100+ Groups to Justin Trudeau: Pull the Plug on 'Broken' Pipeline Process

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100+ Groups to Justin Trudeau: Pull the Plug on 'Broken' Pipeline Process

'A failure to assess greenhouse gas emissions for tar sands pipelines would bring great doubts on Trudeau’s commitment to fight climate change.'

Pipelines carrying steam to wellheads and heavy oil back to the processing plant line the roads and boreal forest about 75 miles south of Fort McMurray, Alberta. (Photo: Reuters)

Decrying Canada's "costly, broken" pipeline approval system, more than 100 groups on Thursday urged Prime Minister Justin Trudeau to immediately halt the review process—including for two especially controversial projects—due to its failure to properly engage First Nations communities or assess potential greenhouse gas emissions.

Doing so, the groups said in a joint letter (pdf), would give Trudeau—who continues to give lip service to fighting climate change—a chance to keep one of many promises he made on the campaign trail. And it would speak volumes about his ambitions going into this month's United Nations COP21 talks.

"Stopping the pipeline reviews is one of Prime Minister Trudeau’s promises that he can fulfill alone, without legal input, and would represent a clear act of climate leadership one month before Paris," said (pdf) Keith Stewart of Greenpeace. "A failure to assess greenhouse gas emissions for tar sands pipelines would bring great doubts on Trudeau’s commitment to fight climate change."

"We represent a broad cross-section of interests, and many of us are, or were, participants in the current National Energy Board (NEB) reviews of the Kinder Morgan Trans Mountain and TransCanada Energy East pipelines and tankers projects," reads the letter. "This gives us first-hand experience of the many ways these processes are failing to serve the Canadian public interest."

The business, environmental, community, and municipal signatories included a list of "fatal flaws" in the current NEB review process, including:

  • Failure to properly engage and consult with First Nations governments affected by the pipeline proposals;
  • Failure to include an assessment of upstream and downstream impacts of greenhouse gas emissions;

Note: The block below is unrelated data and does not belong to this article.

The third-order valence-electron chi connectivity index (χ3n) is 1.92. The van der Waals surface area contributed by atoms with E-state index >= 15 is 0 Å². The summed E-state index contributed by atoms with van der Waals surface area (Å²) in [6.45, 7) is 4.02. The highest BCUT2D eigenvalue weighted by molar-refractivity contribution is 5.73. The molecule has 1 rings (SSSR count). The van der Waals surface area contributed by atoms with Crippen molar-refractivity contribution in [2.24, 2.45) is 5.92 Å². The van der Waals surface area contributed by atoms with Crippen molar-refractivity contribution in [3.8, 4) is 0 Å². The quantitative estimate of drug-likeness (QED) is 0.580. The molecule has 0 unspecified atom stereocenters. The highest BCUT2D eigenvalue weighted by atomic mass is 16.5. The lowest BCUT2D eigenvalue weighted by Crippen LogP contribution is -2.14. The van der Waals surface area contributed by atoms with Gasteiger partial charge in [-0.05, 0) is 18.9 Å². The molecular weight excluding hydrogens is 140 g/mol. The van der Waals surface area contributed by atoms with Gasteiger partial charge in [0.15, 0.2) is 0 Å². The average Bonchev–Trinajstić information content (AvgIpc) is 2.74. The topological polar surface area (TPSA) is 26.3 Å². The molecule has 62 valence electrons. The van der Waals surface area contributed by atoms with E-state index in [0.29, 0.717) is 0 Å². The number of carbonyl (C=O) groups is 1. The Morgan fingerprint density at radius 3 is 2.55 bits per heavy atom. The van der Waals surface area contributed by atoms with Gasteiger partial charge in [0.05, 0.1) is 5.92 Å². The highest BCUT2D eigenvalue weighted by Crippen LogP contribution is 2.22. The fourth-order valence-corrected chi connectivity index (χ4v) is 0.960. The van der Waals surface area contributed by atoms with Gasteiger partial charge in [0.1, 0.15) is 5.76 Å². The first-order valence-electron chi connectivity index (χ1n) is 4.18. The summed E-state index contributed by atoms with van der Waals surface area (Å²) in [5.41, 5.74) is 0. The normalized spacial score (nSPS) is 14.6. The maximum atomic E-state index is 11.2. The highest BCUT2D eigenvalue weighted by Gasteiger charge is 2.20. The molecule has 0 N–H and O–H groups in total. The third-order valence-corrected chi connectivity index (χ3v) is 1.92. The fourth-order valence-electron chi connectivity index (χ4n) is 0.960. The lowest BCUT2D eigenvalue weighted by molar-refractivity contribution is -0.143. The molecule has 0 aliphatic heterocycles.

• Exclusion of affected members of the public from the review process; and
  • Perception of bias toward the proponents, most strikingly with the previous government's recent appointment to the NEB the TransMountain consultant who had prepared key evidence on the economic justification for the project.

Only after these issues are resolved, the letter concludes, "can credible reviews of the Kinder Morgan Trans Mountain and TransCanada Energy East pipelines be carried out."

Trudeau's position on fossil fuel pipelines has been mixed. Environmentalists rejoiced this summer when, on the campaign trail, Trudeau said that under his watch "the Northern Gateway Pipeline will not happen." Yet climate activists pounced last week when Trudeau expressed "disappointment" in the U.S. rejection of Keystone XL.

According to the Vancouver Sun:

Trudeau has voiced his support for the Trans Mountain pipeline expansion, but has also said the approval system is broken and designed to support the previous government’s objectives. The Liberals have pledged to overhaul the federal environmental review process so future projects would have the public trust.

In an interview Wednesday with the Globe and Mail, new Foreign Affairs Minister Stéphane Dion said Trudeau's cabinet has a mandate "for Canada to be part of the solution to climate change and not only part of the problem. And that's fantastic."

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